Art Classes – Oil Painting, Drawing and Figure Studies
My artistic process is inspired by extensive academic training in the European tradition of the classical atelier. All studio art classes I present to my students involved study from both life and nature and the paintings of the Great Masters. I have a great respect for these painters due to the innovative and creative techniques that appear in their paintings and drawings.
Within my own artistic process, I try to find the basic geometric shapes and proportion of the painting. Then, I block in the shadow shapes, lay in color, and refine. Hue, value, chroma and drawing are all equally important elements. If you neglect one element, you could adversely affect the others.
For a painting to be successful it must remain a cohesive unit. Clarity of thought from inception to completion is a sign of a strong work, and I maintain this in my art.
A painting or drawing is a still moment captured over time. It is the experience of observation recorded in the elements of color, tone, shape, and composition. Together, these elements can express the most complicated subjects in the simplest way.
How an Art Student learns in my Boston Art School
When studying from both nature and life, an art student can train the eye to be perceptive and selective. The student can then produce a work that achieves a tactile reality, sense of dimension, depth, and an acute precision to drawing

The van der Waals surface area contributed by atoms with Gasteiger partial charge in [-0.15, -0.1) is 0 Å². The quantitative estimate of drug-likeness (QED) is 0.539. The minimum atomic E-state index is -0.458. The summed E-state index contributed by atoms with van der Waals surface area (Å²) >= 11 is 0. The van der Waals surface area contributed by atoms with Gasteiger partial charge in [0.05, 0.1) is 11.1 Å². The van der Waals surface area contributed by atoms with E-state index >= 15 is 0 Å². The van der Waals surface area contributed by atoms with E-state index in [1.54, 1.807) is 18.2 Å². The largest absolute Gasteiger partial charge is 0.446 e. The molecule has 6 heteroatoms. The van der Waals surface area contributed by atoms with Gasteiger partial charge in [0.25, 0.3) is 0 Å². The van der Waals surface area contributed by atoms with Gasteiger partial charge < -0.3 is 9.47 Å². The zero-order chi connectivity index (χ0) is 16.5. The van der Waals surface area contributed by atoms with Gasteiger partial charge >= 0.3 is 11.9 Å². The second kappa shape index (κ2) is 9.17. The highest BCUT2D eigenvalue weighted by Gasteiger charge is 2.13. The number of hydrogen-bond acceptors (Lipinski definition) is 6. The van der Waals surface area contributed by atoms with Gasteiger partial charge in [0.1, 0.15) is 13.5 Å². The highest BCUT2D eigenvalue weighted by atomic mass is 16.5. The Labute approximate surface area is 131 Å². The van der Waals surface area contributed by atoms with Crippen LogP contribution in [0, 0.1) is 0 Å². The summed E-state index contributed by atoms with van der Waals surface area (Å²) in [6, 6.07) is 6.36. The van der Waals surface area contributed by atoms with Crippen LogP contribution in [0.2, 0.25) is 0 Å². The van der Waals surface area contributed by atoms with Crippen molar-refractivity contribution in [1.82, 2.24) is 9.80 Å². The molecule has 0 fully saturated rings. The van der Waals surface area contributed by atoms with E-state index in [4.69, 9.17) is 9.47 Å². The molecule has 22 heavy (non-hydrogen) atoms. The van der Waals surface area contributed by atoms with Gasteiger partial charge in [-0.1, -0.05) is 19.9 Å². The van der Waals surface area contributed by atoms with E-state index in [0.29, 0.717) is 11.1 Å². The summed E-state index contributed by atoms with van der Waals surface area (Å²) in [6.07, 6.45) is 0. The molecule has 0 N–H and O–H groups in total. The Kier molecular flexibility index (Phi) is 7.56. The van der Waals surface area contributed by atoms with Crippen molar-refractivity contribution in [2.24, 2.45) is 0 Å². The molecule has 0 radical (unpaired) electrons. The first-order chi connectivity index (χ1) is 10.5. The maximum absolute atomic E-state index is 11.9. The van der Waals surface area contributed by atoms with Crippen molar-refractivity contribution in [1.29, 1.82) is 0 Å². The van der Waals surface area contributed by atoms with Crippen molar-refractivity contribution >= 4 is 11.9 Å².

The student needs to separate any preconceptions of what they think they see and what they truly should observe. This concept is paramount to the search for truth. It is an abstract idea to try and not think about what appears on the table and just to see it as an actual physical object.
An aspiring art student tends to evaluate, examine and recognize the patterns of various objects. The student eventually learns to refrain from the naming of objects and to just see them as shapes lit by a light source. Then, the art student begin to better understand the design and composition of a painting.
Creating an Oil Painting in a Painting Class
The act of painting is not to recreate the subject, but rather to study the subject and create a visual representation as it relates to this experience.
A painting becomes a pattern of colors and shapes that can produce a profound emotional reaction from the viewer. When coupled with an idea, a purpose, or a type of metaphor, the meaning of the picture as a whole can become a sublime and compelling creation.